Strontium is the chemical element with the symbol Sr and atomic number 38. An alkaline earth metal, It is a soft silver-white yellowish metallic element that is highly chemically reactive. The metal forms a dark oxide layer when it is exposed to air. It’s physical and chemical properties similar to those of its two vertical neighbors in the periodic table, calcium and barium. It occurs naturally mainly in The minerals celestine and strontianite, and is mostly mined from these.
Both strontium and strontianite are named after Strontian, a village in Scotland near which the mineral was discovered in 1790 by Adair Crawford and William Cruickshank; it was identified as a new element the next year from its crimson-red flame test color. It was first isolated as a metal in 1808 by Humphry Davy using the then-newly discovered process of electrolysis. During the 19th century, strontium was mostly used in the production of sugar from sugar beet (see strontian process). At the peak of production of television cathode ray tubes, as much as 75 percent of strontium consumption in the United States was used for the faceplate glass. With the replacement of cathode ray tubes with other display methods, consumption of strontium has dramatically declined.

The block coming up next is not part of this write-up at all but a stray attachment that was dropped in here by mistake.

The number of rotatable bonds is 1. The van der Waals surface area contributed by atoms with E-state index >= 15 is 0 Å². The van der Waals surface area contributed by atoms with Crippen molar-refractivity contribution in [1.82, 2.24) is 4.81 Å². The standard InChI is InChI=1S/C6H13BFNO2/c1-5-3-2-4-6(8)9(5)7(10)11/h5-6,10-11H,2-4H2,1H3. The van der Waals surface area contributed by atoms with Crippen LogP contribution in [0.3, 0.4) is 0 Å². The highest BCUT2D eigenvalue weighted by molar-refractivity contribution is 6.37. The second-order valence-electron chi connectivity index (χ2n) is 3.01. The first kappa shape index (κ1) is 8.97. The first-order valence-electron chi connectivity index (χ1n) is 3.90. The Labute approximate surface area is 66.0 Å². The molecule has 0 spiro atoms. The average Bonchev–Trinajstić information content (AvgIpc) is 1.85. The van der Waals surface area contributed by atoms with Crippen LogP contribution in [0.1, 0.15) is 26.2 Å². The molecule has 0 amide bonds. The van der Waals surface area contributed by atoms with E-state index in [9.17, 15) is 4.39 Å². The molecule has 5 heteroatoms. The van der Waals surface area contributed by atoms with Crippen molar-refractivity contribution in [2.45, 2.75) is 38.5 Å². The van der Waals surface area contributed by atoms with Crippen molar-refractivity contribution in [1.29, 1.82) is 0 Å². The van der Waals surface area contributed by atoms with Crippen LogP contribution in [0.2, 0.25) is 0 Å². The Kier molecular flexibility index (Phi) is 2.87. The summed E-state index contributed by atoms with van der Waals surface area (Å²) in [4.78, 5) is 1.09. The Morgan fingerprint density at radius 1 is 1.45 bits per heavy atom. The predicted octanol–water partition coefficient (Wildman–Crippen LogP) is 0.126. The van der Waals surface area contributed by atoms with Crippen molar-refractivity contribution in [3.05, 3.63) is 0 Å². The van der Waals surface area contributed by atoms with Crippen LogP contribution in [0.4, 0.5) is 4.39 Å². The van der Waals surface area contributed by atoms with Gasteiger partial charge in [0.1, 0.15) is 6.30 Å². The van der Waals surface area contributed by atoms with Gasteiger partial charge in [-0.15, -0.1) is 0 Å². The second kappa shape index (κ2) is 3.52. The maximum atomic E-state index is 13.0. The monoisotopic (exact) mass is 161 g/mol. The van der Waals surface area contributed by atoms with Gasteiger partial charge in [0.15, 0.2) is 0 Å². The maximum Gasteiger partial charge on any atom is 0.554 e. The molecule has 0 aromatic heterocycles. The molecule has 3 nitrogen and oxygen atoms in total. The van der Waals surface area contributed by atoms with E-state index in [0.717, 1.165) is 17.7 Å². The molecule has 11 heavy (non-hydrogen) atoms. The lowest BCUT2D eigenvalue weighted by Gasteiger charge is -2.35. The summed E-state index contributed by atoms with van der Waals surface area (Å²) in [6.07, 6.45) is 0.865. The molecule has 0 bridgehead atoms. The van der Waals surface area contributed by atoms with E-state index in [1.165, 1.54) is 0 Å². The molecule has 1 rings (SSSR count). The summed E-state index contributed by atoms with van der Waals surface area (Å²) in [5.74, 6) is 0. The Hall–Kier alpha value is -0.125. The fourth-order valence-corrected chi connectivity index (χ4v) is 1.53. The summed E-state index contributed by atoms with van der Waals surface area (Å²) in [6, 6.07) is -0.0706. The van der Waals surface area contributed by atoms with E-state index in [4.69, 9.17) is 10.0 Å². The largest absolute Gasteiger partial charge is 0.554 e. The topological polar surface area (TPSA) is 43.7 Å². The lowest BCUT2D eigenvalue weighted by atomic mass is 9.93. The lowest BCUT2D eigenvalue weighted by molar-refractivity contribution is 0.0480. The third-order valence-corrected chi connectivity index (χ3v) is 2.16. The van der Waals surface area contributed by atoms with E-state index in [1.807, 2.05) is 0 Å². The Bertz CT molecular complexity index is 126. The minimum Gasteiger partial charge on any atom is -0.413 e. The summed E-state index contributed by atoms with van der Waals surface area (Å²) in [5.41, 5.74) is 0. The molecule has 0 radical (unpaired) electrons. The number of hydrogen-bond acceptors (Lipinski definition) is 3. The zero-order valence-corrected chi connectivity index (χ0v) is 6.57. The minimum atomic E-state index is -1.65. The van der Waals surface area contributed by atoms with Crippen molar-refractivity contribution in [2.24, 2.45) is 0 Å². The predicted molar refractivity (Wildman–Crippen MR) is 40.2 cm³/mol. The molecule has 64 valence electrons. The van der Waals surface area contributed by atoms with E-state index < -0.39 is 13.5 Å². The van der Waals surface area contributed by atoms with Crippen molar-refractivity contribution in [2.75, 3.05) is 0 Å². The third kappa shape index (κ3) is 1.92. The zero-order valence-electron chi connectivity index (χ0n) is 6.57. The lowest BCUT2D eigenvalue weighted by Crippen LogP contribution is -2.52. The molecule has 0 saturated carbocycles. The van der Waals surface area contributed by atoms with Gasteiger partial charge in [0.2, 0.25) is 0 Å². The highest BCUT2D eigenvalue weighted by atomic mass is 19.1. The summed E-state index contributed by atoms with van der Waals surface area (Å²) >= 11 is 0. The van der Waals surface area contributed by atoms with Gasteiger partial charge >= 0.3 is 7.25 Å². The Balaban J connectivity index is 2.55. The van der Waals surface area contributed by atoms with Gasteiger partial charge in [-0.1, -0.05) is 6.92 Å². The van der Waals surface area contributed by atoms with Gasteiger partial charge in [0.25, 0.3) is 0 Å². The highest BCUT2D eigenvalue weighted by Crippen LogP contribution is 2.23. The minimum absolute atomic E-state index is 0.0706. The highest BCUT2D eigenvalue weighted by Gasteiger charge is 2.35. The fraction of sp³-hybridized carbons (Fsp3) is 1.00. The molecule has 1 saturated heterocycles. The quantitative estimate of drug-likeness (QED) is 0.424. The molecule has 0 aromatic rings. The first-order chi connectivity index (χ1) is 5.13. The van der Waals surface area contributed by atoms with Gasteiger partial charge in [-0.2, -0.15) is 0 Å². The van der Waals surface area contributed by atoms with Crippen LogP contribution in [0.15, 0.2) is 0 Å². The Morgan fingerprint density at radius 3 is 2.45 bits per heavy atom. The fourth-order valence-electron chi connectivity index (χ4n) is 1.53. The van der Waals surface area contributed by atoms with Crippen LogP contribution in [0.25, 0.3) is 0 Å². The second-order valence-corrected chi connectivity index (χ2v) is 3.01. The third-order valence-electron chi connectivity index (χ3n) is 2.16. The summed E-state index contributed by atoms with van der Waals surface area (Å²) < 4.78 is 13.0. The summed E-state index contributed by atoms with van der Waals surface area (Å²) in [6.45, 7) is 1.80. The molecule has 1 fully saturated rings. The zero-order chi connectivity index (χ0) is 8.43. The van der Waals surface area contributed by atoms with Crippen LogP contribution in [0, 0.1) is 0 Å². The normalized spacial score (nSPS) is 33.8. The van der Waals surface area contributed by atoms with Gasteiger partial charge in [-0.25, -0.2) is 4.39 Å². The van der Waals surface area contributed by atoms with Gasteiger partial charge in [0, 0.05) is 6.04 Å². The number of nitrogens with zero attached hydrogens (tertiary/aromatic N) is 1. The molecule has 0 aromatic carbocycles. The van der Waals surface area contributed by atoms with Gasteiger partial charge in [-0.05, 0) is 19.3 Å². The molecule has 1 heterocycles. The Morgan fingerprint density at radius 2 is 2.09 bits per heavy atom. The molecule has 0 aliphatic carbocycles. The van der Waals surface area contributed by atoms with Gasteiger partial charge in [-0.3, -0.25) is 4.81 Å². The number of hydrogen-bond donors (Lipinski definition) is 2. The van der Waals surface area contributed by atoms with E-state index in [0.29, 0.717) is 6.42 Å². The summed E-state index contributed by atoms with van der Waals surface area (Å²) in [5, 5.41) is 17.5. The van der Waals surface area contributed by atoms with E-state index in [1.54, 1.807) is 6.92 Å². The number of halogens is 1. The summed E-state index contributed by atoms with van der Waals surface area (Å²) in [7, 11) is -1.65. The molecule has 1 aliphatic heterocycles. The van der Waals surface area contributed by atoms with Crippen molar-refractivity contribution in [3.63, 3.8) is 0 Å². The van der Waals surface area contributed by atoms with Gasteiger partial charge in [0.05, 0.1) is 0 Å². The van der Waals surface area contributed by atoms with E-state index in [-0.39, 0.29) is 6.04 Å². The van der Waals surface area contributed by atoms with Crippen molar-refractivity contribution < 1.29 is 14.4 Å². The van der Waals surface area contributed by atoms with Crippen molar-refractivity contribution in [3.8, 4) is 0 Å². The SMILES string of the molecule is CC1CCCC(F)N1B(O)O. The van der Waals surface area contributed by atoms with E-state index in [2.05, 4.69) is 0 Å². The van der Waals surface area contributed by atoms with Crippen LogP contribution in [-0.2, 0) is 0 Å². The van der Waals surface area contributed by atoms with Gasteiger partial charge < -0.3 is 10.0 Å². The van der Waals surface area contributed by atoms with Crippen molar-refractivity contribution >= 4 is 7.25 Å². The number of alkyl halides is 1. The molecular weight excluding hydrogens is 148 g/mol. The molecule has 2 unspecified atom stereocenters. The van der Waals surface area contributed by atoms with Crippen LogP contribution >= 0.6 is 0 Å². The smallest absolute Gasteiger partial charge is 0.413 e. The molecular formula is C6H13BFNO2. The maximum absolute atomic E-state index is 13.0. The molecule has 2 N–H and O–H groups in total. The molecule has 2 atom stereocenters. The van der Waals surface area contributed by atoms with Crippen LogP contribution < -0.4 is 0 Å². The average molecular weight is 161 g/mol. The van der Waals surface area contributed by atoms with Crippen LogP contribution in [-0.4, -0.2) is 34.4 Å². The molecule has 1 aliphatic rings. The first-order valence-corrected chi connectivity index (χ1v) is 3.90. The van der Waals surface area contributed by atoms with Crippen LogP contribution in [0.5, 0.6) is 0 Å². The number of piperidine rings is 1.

Characteristics and Properties of Strontium
- It is a soft metal like lead and, when freshly cut, has a silvery lustre. It rapidly reacts in air to take on a yellowish colour; therefore, it must be protected from oxygen for storage.
- It does not occur free in nature. Although it is widely distributed with calcium, there are only two principal ores of strontium alone, celestine (SrSO4) and strontianite (SrCO3).
- Its cosmic abundance is estimated as 18.9 atoms. It composes about 0.04 percent of Earth’s crust.
- The most important commercial source of strontium is celestine; more than two-thirds of the world’s supply comes from China, with Spain and Mexico supplying much of the remainder.
- Metallic strontium may be also obtained by reduction of the oxide with aluminum. The metal is malleable and ductile and a good conductor of electricity, but there are relatively few uses for elemental strontium. One of them is as an alloying agent for aluminum or magnesium in cast engine blocks and wheels; the strontium improves the machinability and creep resistance of the metal.